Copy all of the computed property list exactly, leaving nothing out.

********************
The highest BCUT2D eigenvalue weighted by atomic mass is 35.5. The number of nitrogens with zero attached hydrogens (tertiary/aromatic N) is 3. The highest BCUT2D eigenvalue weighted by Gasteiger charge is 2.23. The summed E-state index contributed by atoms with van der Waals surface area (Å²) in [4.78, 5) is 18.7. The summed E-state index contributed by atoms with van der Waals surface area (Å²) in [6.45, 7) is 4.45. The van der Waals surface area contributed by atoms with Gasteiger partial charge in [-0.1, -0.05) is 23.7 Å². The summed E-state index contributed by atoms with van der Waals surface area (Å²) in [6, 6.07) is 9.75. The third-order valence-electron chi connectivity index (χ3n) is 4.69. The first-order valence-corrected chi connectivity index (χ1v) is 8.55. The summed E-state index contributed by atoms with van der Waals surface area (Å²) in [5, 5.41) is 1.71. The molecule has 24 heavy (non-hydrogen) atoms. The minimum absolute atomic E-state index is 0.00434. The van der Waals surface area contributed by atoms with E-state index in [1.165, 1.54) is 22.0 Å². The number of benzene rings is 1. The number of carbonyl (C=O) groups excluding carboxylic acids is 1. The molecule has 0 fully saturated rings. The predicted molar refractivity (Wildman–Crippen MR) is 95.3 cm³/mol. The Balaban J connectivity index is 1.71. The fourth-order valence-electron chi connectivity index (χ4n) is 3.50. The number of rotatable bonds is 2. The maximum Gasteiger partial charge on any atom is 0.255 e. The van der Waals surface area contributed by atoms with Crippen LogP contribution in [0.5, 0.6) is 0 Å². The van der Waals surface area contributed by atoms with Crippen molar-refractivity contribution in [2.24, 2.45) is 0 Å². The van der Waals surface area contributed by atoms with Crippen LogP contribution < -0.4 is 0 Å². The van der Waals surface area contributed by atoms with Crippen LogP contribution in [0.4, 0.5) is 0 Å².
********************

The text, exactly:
The highest BCUT2D eigenvalue weighted by atomic mass is 35.5. The number of nitrogens with zero attached hydrogens (tertiary/aromatic N) is 3. The highest BCUT2D eigenvalue weighted by Gasteiger charge is 2.23. The summed E-state index contributed by atoms with van der Waals surface area (Å²) in [4.78, 5) is 18.7. The summed E-state index contributed by atoms with van der Waals surface area (Å²) in [6.45, 7) is 4.45. The van der Waals surface area contributed by atoms with Gasteiger partial charge in [-0.1, -0.05) is 23.7 Å². The summed E-state index contributed by atoms with van der Waals surface area (Å²) in [6, 6.07) is 9.75. The third-order valence-electron chi connectivity index (χ3n) is 4.69. The first-order valence-corrected chi connectivity index (χ1v) is 8.55. The summed E-state index contributed by atoms with van der Waals surface area (Å²) in [5, 5.41) is 1.71. The molecule has 24 heavy (non-hydrogen) atoms. The minimum absolute atomic E-state index is 0.00434. The van der Waals surface area contributed by atoms with E-state index in [1.165, 1.54) is 22.0 Å². The number of benzene rings is 1. The number of carbonyl (C=O) groups excluding carboxylic acids is 1. The molecule has 0 fully saturated rings. The predicted molar refractivity (Wildman–Crippen MR) is 95.3 cm³/mol. The Balaban J connectivity index is 1.71. The fourth-order valence-electron chi connectivity index (χ4n) is 3.50. The number of rotatable bonds is 2. The maximum Gasteiger partial charge on any atom is 0.255 e. The van der Waals surface area contributed by atoms with Crippen LogP contribution in [0.5, 0.6) is 0 Å². The van der Waals surface area contributed by atoms with Crippen molar-refractivity contribution in [2.24, 2.45) is 0 Å². The van der Waals surface area contributed by atoms with Crippen LogP contribution < -0.4 is 0 Å². The van der Waals surface area contributed by atoms with Crippen LogP contribution in [0.4, 0.5) is 0 Å².